Homeschooling is home-based learning that provides an education customized to suit your child and family. It does not have to look just like school, taught at home; nor do you have to follow a typical school schedule. Homeschooling affords a family the chance to ensure that children are taught in the manner in which they learn best, offering a lot of freedom in guiding your child’s education. More than just an educational choice, homeschooling typically represents a lifestyle choice for families.
Why Choose Homeschooling?
Why do families choose homeschooling? There are as many reasons to homeschool as there are families choosing homeschooling—and families frequently find that their reasons change as their children grow older.
Homeschooling can offer something different than school. For some parents, that difference might be a more rigorous academic approach than they find at their local school. For another family, that difference might be the chance to provide their child with a broader range of educational experiences. A third family might prefer the benefits of a family focus on education, especially when their children are quite young. Yet another family may find that homeschooling allows their very active child the chance to learn without having to sit still—so that the child who hated school blossoms when brought home to learn.
Where Does Homeschooling Take Place?
Homeschooling is home-based in that it comes from the home, but frequently much of a homeschooled child’s learning may take place in the community—taking advantage of the great outdoors for science and nature study, visiting museums, going on field trips, and doing volunteer work. Homeschooled children still participate in the same kinds of activities as other school children—scouting and 4-H, music and martial arts lessons, sports, dance, and art.
Contrary to some stereotypes, homeschooled children are typically not isolated at home. They usually have rich and varied lives, with more opportunities to interact with people of all ages than many children who spend their days in age-segregated classrooms.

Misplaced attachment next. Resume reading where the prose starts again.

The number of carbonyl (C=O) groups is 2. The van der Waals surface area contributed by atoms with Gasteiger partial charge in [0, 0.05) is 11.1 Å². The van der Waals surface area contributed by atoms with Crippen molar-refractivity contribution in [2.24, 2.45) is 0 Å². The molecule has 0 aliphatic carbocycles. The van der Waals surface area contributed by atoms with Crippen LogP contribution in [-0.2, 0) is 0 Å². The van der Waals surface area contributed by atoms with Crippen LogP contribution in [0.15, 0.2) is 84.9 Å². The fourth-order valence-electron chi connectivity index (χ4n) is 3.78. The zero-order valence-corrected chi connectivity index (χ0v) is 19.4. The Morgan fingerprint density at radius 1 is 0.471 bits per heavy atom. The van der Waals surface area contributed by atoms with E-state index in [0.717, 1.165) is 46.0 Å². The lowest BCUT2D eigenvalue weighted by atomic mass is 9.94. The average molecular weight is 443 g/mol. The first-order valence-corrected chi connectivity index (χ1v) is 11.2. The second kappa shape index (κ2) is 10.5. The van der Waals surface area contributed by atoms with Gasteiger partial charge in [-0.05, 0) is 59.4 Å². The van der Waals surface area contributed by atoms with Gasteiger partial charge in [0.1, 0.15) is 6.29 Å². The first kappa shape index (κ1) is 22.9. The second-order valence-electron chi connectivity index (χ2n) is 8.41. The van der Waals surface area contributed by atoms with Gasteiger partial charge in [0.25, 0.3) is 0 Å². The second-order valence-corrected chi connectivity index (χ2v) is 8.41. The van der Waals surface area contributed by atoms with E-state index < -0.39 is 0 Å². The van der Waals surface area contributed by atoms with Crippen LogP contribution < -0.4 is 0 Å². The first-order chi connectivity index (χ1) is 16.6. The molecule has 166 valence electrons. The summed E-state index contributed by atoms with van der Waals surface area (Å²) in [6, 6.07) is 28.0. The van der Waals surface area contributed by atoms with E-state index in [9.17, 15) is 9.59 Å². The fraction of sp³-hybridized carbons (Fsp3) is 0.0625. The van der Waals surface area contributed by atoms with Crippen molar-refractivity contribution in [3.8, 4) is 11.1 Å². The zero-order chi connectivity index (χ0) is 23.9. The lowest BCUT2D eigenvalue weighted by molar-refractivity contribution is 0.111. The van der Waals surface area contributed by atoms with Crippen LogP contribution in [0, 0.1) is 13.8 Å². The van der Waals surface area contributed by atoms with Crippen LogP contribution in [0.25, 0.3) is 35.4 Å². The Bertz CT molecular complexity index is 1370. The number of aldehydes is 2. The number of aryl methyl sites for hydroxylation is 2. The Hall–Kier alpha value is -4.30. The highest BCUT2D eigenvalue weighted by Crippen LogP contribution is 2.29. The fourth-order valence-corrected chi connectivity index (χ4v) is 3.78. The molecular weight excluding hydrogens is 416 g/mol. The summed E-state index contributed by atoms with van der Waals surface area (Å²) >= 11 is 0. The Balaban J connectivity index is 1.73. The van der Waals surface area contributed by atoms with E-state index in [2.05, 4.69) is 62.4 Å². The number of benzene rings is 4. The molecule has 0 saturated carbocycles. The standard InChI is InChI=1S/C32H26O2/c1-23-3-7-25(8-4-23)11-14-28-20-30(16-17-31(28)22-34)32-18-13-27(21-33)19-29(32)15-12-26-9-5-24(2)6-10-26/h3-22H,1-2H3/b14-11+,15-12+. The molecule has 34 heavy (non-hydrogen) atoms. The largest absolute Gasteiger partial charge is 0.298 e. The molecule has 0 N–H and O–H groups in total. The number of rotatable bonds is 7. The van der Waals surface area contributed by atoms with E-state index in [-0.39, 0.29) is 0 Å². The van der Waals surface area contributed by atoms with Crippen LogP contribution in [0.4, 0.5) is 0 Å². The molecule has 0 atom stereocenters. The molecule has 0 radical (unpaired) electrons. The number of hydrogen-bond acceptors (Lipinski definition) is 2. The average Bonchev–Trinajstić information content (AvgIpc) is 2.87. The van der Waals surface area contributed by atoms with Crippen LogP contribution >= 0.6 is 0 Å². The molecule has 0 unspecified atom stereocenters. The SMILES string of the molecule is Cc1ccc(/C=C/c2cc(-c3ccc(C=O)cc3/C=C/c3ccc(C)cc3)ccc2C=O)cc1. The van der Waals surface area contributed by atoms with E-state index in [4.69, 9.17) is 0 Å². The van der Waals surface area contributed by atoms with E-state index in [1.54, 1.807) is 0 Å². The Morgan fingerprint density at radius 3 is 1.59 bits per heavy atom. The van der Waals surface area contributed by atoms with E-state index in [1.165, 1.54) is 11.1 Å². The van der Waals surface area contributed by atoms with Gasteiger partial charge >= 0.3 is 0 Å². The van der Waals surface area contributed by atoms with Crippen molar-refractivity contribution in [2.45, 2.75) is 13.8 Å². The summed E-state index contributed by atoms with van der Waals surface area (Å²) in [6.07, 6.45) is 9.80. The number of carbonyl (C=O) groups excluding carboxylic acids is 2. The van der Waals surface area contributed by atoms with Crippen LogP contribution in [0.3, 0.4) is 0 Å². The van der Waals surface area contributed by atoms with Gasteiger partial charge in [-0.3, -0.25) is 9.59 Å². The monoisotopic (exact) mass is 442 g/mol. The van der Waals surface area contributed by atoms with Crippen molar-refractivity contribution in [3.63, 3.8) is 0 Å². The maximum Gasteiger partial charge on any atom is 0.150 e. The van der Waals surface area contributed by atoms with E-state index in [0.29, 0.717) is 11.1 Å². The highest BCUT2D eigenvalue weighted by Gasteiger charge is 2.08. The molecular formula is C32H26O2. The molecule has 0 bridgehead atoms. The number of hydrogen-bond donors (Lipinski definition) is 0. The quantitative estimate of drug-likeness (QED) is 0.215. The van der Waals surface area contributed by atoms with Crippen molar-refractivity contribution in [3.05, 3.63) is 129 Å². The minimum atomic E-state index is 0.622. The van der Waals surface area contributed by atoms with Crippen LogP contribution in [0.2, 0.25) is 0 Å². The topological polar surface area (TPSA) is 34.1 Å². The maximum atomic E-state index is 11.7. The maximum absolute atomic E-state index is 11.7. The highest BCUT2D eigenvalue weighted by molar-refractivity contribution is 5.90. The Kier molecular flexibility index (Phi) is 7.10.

Common Reasons to Homeschool
Let’s explore some of the common reasons to homeschool.
Allows a Child to Learn at His or Her Own Pace
Homeschooling can allow each child to learn at his or her own pace, whether that happens to be faster or slower than a typical school schedule. A child might speed ahead in one area and lag behind in another, but homeschooling can adjust to provide enough challenges in your child’s strengths while giving extra help and support in areas where your child might struggle. Homeschooling can also help meet the needs of children with disabilities of one kind or another.
Allows a Child to Follow Passions and Talents
Homeschooling can allow a child to follow passions and talents. Learning can fit around music lessons, sports practice, games, and performances. A child who is keenly interested in a specific subject can study other subjects through that lens—for instance, a child who loves math can study the flow of mathematical knowledge through history, can read about mathematicians and their discoveries, can write about mathematics, and delight in the mathematical underpinnings of science.
Allows Families to Educate According to Their Personal Faith, Philosophy, and Values
Homeschooling can allow families to educate according to their personal faith, philosophy, and values. Some families choose homeschooling primarily because it allows them to incorporate their faith into their child’s education or to use a faith-based curriculum.
Allows Families to Follow Unusual Schedules, Seasonal Work, and Mobile Lifestyles
Homeschooling can allow families to follow unusual schedules, seasonal work, and mobile lifestyles. Some homeschooling families take advantage of the freedom that homeschooling offers to accompany a parent with work-related travels; some families have a mobile lifestyle as performers or travelers. I’ve met one homeschooling family who travels the seas on board a private boat where dad is employed as the ship’s captain—you can’t find opportunities like that one in a classroom!
What Does Homeschooling Look Like?